Ewan Mackay – Inclusive Practice in Action – Sound Connections Reflections for Think22


We are pleased to share reflections from Disabled musicians on the recent Sound Connections “Inclusive Practice in Action” event. The focus of this year’s conference was Diversifying the Music Education Workforce, a topic close to our work here on the Drake Music Think22 programme, so we decided to invite musicians from our network to attend and respond. 

This article is by composer Ewan Mackay. Many thanks to Ewan for his thoughts!

A formal portrait of Ewan who smiles as he looks off-camera. He is wearing a tuxedo and bowtie and his hair is neatly combed to one side.Having attended the Inclusive Practice in Action (IPIA) conference recently, with a handful of other friends from Drake Music, I have been reflecting on what inclusion within music means generally, and for me as a composer with Cerebral Palsy.

Generally, I have found that my condition has not been a limiting factor in my work so far. I began my musical journey when I first took up the cello, and then moved to composition in my early teens. I can’t say I have ever faced any prejudice or unfair treatment as a result of my condition, in fact, the opposite has been the case. While I fully understand that everyone’s situations are distinctly individual when it comes to how they feel they have been treated, I can only speak for myself and my own experience.

In attending the IPIA conference, I was fascinated by the diverse range of views expressed by speakers and delegates alike, however, I felt like something rather critical was missing. Music has long been viewed as the great communicator and a universal art form. If this were the case, would there truly be any need for open forums such as these to discuss the issues of inequality so many feel they have faced?

One of the discussions I feel supported my view that music is indeed universal was presented by Dr Asif Sadiq. Among his many valuable points, he believes that making sure that all individuals, be they a teacher or student, should be made to feel included and heard as an automatic right. One of the ways of achieving this would be through using authentic communication to make sure that we are all on the same level and everyone is understood and valued within their role in inclusive music practices. Furthermore, he asserted that if we adopted a growth mindset, we can all learn and grow in our understanding of music and of what more can be done to make those who feel marginalised, feel included. The question of leadership and responsibility was also one which struck a chord with me. I believe that as a composer it is important to be a good leader who takes responsibility for the betterment of the projects I am working on.

The standout statements of the conference for me also came from Asif. He stated, “if we can see ourselves in leaders, we want to become them in the future”.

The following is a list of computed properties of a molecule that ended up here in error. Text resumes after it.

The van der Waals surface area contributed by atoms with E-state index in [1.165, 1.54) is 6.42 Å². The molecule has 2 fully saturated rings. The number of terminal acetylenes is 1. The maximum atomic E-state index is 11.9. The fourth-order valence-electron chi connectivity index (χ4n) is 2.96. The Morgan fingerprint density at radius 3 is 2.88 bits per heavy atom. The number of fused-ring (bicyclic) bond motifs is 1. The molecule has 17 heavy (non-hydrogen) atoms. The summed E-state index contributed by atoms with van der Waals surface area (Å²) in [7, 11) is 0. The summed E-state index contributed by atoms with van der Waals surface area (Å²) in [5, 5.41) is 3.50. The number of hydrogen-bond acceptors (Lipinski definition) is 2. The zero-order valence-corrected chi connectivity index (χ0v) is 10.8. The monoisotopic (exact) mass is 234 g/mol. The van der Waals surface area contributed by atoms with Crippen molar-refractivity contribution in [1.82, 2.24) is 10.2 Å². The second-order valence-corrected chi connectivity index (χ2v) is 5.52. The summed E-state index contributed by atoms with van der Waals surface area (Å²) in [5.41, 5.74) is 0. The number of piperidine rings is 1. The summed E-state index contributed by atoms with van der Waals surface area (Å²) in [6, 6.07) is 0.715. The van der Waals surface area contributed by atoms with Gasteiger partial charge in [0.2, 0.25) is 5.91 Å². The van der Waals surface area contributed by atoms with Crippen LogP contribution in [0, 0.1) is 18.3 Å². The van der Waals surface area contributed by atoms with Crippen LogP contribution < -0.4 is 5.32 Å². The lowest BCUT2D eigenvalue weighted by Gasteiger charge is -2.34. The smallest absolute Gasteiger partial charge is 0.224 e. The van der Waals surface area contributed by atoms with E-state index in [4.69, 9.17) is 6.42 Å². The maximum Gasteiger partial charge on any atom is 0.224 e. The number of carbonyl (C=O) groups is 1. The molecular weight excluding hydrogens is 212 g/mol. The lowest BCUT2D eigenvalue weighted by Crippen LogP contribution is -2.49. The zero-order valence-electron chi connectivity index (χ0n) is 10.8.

Perhaps the solution to the issue of inclusion for disabled artists working in the arts is to have dedicated inclusion leaders who are disabled themselves, and who understand the issue deeply. Achieving this would mean that organisations would be best placed to serve the needs and aspirations of disabled members of our creative institutions.

Another aspect of the conference which I felt promoted inclusion – even during the pandemic – was the fact that it was held virtually. I personally would have found travelling to the conference difficult, and so I appreciated the fact I could enjoy and engage in enlightening conversation from the comfort of my own home. Technology has come so far to connect us all, and its true benefit has been seen and felt during the pandemic. The idea that individuals can feel included through the use of technology, in general, is really important, and the idea that technology is now enabling individuals to become valued and respected members within the musical community has meant that those who may have previously been marginalised now feel less isolated. For many years, Drake Music has  strived to use technology to its fullest and has, occasionally, gone against the norm in its use of technology to enable performers to participate in musical and creative activities, at times coming together with performers of traditional concert instruments. This ground-breaking approach to inclusion and music creation was clearly far ahead of its time, and as a result, Drake Music has been the leader in using technology in an inclusive way to break down barriers for disabled musicians across the country.

There is still much to do in order to close the inclusive holes which perforate the creative world. The idea that music knows no ability, sexual orientation, race or religion is indeed true. Music is as diverse as those who work so hard to create it, and I believe it should be lauded as the universal language that I – and many others – have known it to be.

To summarise this entire reflection, the inclusion of all individuals should not be an option or a token gesture it should be an automatic right. We must learn from the past, and from each other, in order to make a more diverse musical community.


Hear Ewan’s Drake Music Emergent commission, filmed and recorded live at the Barbican Centre.


Read the other reflections from the Sound Connections Inclusive Practice in Action conference

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